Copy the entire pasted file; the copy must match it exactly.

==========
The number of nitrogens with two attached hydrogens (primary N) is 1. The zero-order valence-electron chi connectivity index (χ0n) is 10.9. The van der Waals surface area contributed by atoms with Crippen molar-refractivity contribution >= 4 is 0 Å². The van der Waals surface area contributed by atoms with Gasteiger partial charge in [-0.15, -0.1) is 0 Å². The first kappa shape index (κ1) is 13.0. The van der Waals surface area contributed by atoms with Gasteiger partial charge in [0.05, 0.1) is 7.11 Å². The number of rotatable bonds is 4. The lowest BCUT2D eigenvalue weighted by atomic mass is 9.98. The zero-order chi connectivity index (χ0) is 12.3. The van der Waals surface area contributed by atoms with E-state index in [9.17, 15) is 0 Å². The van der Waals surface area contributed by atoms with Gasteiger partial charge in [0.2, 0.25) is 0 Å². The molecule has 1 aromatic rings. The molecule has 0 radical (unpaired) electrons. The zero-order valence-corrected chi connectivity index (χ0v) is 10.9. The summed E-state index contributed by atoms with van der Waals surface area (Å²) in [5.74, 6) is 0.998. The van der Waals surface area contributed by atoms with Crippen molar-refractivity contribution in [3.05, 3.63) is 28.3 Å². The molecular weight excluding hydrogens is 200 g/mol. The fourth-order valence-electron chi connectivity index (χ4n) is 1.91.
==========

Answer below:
The number of nitrogens with two attached hydrogens (primary N) is 1. The zero-order valence-electron chi connectivity index (χ0n) is 10.9. The van der Waals surface area contributed by atoms with Crippen molar-refractivity contribution >= 4 is 0 Å². The van der Waals surface area contributed by atoms with Gasteiger partial charge in [-0.15, -0.1) is 0 Å². The first kappa shape index (κ1) is 13.0. The van der Waals surface area contributed by atoms with Gasteiger partial charge in [0.05, 0.1) is 7.11 Å². The number of rotatable bonds is 4. The lowest BCUT2D eigenvalue weighted by atomic mass is 9.98. The zero-order chi connectivity index (χ0) is 12.3. The van der Waals surface area contributed by atoms with E-state index in [9.17, 15) is 0 Å². The van der Waals surface area contributed by atoms with Gasteiger partial charge in [0.2, 0.25) is 0 Å². The molecule has 1 aromatic rings. The molecule has 0 radical (unpaired) electrons. The zero-order valence-corrected chi connectivity index (χ0v) is 10.9. The summed E-state index contributed by atoms with van der Waals surface area (Å²) in [5.74, 6) is 0.998. The van der Waals surface area contributed by atoms with Crippen molar-refractivity contribution in [3.05, 3.63) is 28.3 Å². The molecular weight excluding hydrogens is 200 g/mol. The fourth-order valence-electron chi connectivity index (χ4n) is 1.91.